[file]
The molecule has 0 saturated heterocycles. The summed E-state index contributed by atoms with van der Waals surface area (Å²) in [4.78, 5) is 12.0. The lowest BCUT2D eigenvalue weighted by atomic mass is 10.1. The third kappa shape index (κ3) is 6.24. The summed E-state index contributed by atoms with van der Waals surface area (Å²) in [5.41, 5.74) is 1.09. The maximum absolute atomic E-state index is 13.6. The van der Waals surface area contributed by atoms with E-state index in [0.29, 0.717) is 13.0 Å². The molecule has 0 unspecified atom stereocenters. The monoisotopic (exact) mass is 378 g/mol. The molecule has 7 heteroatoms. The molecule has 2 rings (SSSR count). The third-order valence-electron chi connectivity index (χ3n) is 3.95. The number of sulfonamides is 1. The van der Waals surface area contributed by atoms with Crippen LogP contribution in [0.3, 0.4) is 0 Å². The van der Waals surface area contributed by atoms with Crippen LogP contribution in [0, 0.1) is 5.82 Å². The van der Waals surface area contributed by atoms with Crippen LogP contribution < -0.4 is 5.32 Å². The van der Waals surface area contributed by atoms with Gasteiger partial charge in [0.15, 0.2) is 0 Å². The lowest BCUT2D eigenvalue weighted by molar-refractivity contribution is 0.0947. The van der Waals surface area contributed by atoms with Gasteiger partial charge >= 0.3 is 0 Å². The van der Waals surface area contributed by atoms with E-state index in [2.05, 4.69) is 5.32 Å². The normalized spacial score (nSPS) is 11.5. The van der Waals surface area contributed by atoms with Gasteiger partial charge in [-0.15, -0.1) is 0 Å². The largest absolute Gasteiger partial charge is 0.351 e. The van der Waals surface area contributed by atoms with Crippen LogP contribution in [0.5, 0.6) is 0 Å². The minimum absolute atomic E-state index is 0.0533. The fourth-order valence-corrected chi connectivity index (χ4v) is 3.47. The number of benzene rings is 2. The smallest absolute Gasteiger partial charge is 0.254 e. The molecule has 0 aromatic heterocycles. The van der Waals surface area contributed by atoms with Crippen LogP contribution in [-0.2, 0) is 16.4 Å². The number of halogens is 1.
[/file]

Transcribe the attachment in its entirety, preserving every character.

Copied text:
The molecule has 0 saturated heterocycles. The summed E-state index contributed by atoms with van der Waals surface area (Å²) in [4.78, 5) is 12.0. The lowest BCUT2D eigenvalue weighted by atomic mass is 10.1. The third kappa shape index (κ3) is 6.24. The summed E-state index contributed by atoms with van der Waals surface area (Å²) in [5.41, 5.74) is 1.09. The maximum absolute atomic E-state index is 13.6. The van der Waals surface area contributed by atoms with E-state index in [0.29, 0.717) is 13.0 Å². The molecule has 0 unspecified atom stereocenters. The monoisotopic (exact) mass is 378 g/mol. The molecule has 7 heteroatoms. The molecule has 2 rings (SSSR count). The third-order valence-electron chi connectivity index (χ3n) is 3.95. The number of sulfonamides is 1. The van der Waals surface area contributed by atoms with Crippen LogP contribution in [0.3, 0.4) is 0 Å². The van der Waals surface area contributed by atoms with Crippen LogP contribution in [0, 0.1) is 5.82 Å². The van der Waals surface area contributed by atoms with Crippen LogP contribution < -0.4 is 5.32 Å². The van der Waals surface area contributed by atoms with Gasteiger partial charge in [0.15, 0.2) is 0 Å². The lowest BCUT2D eigenvalue weighted by molar-refractivity contribution is 0.0947. The van der Waals surface area contributed by atoms with Gasteiger partial charge >= 0.3 is 0 Å². The van der Waals surface area contributed by atoms with E-state index in [2.05, 4.69) is 5.32 Å². The normalized spacial score (nSPS) is 11.5. The van der Waals surface area contributed by atoms with Gasteiger partial charge in [-0.15, -0.1) is 0 Å². The largest absolute Gasteiger partial charge is 0.351 e. The van der Waals surface area contributed by atoms with Crippen LogP contribution in [0.5, 0.6) is 0 Å². The minimum absolute atomic E-state index is 0.0533. The fourth-order valence-corrected chi connectivity index (χ4v) is 3.47. The number of benzene rings is 2. The smallest absolute Gasteiger partial charge is 0.254 e. The molecule has 0 aromatic heterocycles. The van der Waals surface area contributed by atoms with Crippen LogP contribution in [-0.2, 0) is 16.4 Å². The number of halogens is 1.